Robot Probes Mexican Ruins

Archeologists send scout into Teotihuacan tunnel
By Rob Quinn,  Newser Staff
Posted Nov 11, 2010 4:13 AM CST
Robot Probes Mexican Ruins
The mysterious tunnel was found by archaeologists in Teotihuacan, Mexico, earlier this year.   (AP Photo/Alexandre Meneghini)

(Newser) – The robot equivalent of Indiana Jones has given archeologists the all-clear to investigate a long-hidden tunnel under the ruins of Teotihuacan, Mexico. The remote-controlled robot—named Tlaloque after the Aztec rain god—was sent through the recently discovered 2,000-year-old tunnel under the temple of Quetzacoatl to determine whether it was stable enough for researchers to enter, AP reports. The use of a robot is believed to be a first for archeologists anywhere in the Americas.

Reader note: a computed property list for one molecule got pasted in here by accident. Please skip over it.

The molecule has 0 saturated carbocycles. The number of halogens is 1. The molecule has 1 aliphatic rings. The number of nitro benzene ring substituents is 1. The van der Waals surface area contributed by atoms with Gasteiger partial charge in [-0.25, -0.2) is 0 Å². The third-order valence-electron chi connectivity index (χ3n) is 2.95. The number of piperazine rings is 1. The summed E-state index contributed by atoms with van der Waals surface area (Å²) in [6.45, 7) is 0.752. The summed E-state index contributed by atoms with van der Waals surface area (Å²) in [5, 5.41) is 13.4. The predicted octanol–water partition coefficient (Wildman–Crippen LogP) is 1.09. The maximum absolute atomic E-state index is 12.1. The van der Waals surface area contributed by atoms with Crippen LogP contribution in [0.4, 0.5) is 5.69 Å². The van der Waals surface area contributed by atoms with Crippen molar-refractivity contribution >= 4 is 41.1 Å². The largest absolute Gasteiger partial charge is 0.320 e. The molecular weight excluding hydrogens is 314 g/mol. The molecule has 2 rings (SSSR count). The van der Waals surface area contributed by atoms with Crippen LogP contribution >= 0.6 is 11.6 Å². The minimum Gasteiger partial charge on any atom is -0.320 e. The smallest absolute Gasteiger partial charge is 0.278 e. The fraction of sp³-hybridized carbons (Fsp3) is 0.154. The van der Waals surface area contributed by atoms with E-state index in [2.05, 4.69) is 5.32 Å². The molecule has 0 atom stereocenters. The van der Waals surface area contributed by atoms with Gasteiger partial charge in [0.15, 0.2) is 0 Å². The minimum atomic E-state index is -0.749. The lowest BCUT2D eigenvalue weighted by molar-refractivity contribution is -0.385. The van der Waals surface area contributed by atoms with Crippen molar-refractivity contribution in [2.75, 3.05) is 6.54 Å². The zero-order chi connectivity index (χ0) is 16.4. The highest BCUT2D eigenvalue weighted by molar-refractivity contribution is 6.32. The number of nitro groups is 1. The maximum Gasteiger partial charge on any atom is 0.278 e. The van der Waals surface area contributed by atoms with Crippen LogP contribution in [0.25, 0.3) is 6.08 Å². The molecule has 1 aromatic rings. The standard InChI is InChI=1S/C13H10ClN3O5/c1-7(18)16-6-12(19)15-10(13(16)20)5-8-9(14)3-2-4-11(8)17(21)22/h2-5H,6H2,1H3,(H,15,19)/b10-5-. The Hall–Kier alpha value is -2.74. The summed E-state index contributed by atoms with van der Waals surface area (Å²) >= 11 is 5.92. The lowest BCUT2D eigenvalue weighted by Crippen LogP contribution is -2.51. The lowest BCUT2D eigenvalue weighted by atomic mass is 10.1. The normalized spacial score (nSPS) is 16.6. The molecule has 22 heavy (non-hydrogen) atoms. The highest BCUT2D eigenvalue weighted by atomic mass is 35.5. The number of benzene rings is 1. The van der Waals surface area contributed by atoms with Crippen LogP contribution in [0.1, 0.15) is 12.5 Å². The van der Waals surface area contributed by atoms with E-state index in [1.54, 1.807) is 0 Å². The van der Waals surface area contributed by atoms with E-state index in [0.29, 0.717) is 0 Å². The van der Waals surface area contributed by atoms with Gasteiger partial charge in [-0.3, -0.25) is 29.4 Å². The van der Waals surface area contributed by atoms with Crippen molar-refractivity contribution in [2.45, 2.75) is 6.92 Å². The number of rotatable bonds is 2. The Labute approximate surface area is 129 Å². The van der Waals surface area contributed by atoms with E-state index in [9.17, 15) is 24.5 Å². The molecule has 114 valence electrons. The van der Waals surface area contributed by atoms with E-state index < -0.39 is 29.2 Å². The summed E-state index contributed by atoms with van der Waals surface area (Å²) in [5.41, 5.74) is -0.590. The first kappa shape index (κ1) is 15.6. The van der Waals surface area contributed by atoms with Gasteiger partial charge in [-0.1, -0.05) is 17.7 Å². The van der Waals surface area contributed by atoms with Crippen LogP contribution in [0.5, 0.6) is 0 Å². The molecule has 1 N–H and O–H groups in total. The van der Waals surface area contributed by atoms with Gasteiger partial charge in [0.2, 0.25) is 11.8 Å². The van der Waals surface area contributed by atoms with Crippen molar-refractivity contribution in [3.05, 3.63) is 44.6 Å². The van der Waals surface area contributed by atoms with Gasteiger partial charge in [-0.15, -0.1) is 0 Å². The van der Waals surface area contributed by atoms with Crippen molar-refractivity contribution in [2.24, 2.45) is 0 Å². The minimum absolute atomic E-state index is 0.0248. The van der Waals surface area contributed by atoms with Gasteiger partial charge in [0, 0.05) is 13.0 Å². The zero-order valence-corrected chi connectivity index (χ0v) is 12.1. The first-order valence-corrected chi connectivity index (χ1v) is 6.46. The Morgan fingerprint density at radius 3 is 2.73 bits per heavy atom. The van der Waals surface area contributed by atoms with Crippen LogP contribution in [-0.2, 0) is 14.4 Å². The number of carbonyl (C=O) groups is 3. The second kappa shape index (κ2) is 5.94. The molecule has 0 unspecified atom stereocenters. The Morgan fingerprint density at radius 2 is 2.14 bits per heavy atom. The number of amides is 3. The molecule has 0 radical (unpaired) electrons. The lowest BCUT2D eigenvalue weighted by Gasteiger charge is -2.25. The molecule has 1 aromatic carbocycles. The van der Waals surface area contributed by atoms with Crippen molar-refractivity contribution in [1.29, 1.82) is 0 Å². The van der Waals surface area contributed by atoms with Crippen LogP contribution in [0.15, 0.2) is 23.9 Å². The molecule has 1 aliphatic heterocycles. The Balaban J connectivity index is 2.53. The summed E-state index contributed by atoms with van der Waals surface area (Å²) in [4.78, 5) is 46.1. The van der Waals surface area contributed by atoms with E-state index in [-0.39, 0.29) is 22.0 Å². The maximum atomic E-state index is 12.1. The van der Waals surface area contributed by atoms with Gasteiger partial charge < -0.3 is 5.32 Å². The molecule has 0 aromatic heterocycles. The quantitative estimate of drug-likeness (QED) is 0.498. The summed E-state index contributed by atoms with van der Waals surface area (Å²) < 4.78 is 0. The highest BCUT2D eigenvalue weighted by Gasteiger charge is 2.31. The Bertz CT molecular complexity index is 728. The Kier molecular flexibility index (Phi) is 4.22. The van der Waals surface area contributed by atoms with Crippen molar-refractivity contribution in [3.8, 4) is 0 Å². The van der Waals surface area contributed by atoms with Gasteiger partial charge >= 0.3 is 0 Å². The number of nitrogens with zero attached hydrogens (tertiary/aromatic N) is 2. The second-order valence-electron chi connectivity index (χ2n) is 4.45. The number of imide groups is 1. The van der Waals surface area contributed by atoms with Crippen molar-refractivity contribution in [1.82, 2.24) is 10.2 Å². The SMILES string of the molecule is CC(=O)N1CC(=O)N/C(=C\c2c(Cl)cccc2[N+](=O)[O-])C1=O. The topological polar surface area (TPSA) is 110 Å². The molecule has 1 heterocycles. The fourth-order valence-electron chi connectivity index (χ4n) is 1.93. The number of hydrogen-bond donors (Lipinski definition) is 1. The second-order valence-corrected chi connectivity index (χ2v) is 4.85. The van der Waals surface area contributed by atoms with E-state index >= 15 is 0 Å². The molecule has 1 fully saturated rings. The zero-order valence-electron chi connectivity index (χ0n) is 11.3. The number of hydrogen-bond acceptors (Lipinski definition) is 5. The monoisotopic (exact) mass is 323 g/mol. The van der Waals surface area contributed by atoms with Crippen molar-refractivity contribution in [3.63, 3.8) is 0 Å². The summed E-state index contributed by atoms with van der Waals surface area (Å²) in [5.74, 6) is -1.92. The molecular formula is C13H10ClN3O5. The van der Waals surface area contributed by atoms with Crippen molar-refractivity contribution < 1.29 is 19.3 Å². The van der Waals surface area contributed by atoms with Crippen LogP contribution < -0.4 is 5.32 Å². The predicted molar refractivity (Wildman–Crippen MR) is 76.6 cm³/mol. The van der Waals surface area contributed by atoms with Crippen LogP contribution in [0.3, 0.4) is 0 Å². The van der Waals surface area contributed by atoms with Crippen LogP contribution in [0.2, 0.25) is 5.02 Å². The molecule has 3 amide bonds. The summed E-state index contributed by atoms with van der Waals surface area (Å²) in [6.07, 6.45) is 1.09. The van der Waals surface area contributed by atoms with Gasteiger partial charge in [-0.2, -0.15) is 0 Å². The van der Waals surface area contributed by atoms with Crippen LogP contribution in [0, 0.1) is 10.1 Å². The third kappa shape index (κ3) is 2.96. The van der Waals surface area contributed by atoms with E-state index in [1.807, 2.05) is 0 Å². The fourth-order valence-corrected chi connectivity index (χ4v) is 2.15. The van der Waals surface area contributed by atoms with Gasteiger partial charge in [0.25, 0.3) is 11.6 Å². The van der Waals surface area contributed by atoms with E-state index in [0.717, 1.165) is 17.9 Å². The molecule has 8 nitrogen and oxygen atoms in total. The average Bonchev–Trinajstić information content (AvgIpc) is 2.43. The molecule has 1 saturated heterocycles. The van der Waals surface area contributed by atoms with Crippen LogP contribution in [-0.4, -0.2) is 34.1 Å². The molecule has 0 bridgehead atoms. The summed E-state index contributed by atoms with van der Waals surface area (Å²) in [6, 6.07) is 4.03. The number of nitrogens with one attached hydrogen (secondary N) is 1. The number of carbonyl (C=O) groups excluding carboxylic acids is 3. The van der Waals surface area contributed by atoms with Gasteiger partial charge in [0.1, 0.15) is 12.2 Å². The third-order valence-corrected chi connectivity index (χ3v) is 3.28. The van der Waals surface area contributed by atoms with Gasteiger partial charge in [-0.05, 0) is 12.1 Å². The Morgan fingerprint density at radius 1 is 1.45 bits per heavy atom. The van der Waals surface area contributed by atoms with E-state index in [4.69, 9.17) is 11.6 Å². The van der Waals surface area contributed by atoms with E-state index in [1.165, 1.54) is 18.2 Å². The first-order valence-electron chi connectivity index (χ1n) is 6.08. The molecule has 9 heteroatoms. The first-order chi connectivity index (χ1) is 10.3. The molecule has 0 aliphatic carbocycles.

Footage shot by the robot shows a narrow space that was left after the tunnel was sealed off with debris sometime around the year 200 AD. Archeologists hope to clear the debris and enter the tunnel by the end of this month. No depiction of a monarch has ever been found at the ancient site, but researchers believe the tunnel leads to chambers holding tombs of the city's early rulers. The city was abandoned by the time the Aztecs arrived in the area in the 1300s and named it "Teotihuacan," meaning "the place where men become gods." (Read more robot stories.)

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